Originally posted 10/6/2019

Why We Keep Getting Hospitality Wrong

Friendships, Healthy Relationship Rhythms

Hospitality is an idea that gets thrown around a lot in church. Many people in society and from all walks of life say they like hosting people and entertaining guests. But I sometimes think we have misunderstood what it is meant to be, and try to over complicate it instead of keeping it simple. If we stopped overthinking it, our relationships would be stronger. 

I have always been involved in churches which emphasise community and relationships. They always highlighted the need (alert, Christian jargon coming up) for us to ‘do life together’. 

Essentially, it’s about realising the value of forming deep relationships, and intentionally pursuing them, so that we can support each other. Whether that means spiritually, emotionally, or just having people around us that we can laugh with.

It Feels Like A Burden? 

But the reality is that people struggle to host. Or approach it with dread. 

The number of times I’ve said to people or they have said to me ‘we need to get together for dinner or something’. Then it never happens. Or we pull out our diaries, and I’m hoping they say we can go round to theirs so I don’t need to put in the effort of organising the meal. But why is that the case? 

I think it comes down to a misconception that says: Hospitality is about impressing. 

Need To Impress 

Without trying to make too big a sweeping statement, many other cultures have the reputation of giving good hospitality. There are always loads of people in each other’s houses. People can turn up on the doorstep and the host drops everything and invites them in, etc. 

Yet there are many of us who believe we need to put a date in the diary, clean the house, go and get the best food, etc.. In other words; it’s an event. One that takes time and the thought is ‘I need to make it an occasion’.

Hosting then becomes something we gear up for

We see hosting as a time to impress. 

This is on top of the fact that we often see our homes as a retreat, as a shelter, as space we own to relax. Which isn’t bad in itself, but then having people coming over, especially if they are new, is seen as a sacrifice of that space we protect. It’s an invasion of our home.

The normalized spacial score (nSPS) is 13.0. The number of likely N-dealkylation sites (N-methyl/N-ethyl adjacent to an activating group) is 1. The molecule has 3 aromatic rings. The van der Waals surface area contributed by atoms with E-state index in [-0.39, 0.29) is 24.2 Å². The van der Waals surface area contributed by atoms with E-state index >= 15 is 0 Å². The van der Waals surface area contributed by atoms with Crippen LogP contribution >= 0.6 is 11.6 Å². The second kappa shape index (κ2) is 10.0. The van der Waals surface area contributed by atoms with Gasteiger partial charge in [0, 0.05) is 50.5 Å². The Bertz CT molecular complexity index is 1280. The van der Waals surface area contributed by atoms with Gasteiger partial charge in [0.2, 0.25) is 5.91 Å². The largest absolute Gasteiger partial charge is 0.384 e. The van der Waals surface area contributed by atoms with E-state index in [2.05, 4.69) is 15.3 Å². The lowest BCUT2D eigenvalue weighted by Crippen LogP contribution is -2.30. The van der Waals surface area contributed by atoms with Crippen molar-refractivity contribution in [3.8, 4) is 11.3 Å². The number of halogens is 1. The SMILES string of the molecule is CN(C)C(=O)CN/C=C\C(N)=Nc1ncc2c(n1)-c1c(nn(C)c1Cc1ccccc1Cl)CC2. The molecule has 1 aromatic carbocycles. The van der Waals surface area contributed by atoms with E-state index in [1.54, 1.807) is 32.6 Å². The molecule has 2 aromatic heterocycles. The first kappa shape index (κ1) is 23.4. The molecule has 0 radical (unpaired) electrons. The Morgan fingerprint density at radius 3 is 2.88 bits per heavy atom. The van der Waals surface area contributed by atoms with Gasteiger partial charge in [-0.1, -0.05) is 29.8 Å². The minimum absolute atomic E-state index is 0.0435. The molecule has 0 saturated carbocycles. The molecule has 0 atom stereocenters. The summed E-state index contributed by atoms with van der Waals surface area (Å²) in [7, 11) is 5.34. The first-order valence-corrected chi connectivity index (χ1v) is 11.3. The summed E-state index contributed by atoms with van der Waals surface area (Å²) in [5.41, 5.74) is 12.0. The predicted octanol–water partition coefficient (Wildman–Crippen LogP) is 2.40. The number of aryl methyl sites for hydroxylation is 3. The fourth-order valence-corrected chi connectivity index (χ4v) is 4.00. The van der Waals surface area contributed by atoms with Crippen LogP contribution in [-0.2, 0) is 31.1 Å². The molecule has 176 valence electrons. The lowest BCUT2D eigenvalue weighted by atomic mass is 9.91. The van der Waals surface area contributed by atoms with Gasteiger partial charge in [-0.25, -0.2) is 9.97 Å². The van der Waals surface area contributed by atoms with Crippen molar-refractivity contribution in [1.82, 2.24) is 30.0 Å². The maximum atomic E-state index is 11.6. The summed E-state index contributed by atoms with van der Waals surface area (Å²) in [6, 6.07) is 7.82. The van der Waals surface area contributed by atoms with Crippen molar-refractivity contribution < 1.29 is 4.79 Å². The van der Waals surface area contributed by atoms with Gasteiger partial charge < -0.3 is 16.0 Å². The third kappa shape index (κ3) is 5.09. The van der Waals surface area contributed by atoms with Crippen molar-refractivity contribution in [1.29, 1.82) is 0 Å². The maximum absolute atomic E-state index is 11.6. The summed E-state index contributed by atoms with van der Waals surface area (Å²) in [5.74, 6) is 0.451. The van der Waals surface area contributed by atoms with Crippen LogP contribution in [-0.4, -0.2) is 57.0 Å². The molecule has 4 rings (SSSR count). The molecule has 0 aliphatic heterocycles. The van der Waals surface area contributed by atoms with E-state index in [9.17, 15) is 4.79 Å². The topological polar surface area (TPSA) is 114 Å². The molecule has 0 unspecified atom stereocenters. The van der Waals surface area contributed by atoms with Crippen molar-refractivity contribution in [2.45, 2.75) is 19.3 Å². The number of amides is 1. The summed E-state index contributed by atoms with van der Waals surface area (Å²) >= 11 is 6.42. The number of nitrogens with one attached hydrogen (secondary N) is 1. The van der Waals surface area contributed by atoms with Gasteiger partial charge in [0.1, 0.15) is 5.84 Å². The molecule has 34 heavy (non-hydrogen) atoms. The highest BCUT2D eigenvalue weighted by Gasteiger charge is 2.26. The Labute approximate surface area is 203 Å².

Hosting then becomes something we gear up for and can feel like hard work. (Read The Simple Trick For Better Relationships That Most People Ignore)

Experience Over Information 

The reason I think hospitality is important is because I think just hanging out with people, inviting people into your home and vice versa, is where relationships are formed. When we see each other just being ‘normal’ in their home, it’s when we learn from each other. 

For example, I can barely remember the advice my parents gave me. Not because it was bad, but growing up in my family home for 22 years, lots was said and I don’t remember most of it. 

But I remember seeing how my parents treated each other. I remember that they never got violent or verbally abusive towards each other. I remember seeing them going out of their way to help people who were struggling. I remember them always helping me and making me laugh. 

I have close friends I’ve known for 15 plus years now, and again, can’t remember most of what they have said, but I remember them praying for me when I needed it. I remember us hanging out lots and feeling like I could ask for support and trust them. 

Deep relationships come from spending time with each other. Despite what our culture says, more information will not result in deeper friendships with people. Yes, deep conversations are important, but spending time together I think is just as important. 

Hosting Better 

We need to learn from other cultures and people who do hosting well. Who invite people in when the house is a mess. Who are cooking a basic meal, but say ‘you can stay if you want’ and just add in an extra handful of pasta to the pot, rather than aranging a later date for when we have the ingredients to make a spectacular dish. 

It’s just an opportunity to invite people into what is already going on

We need to remember that our home is ultimately a blessing and gift from God. To be used as a place to relax, but also a place to bless others. 

We need to remember people come to see us, and not our housework.

We need to remember hospitality is about creating time to form deep friendships. It’s not an event or time to impress. It’s just an opportunity to invite people into what’s already going on. (Read Why Friendships Are Too Easy To Break, And How To Avoid It.) 

Imagine If…

We all have different challenges, different jobs and different personalities. We are all at different stages of life. So hospitality will look different and be different to different people. 

But imagine if we didn’t see hosting as a time to impress or entertain, but just as a time to share what we’re already doing with others, and build a deeper friendship and connection in these authentic moments. (Read 2 Things You Should Always Do To Build Strong Communities)

How would your culture/community define hospitality? Comments welcome below

Originally posted 3/6/2019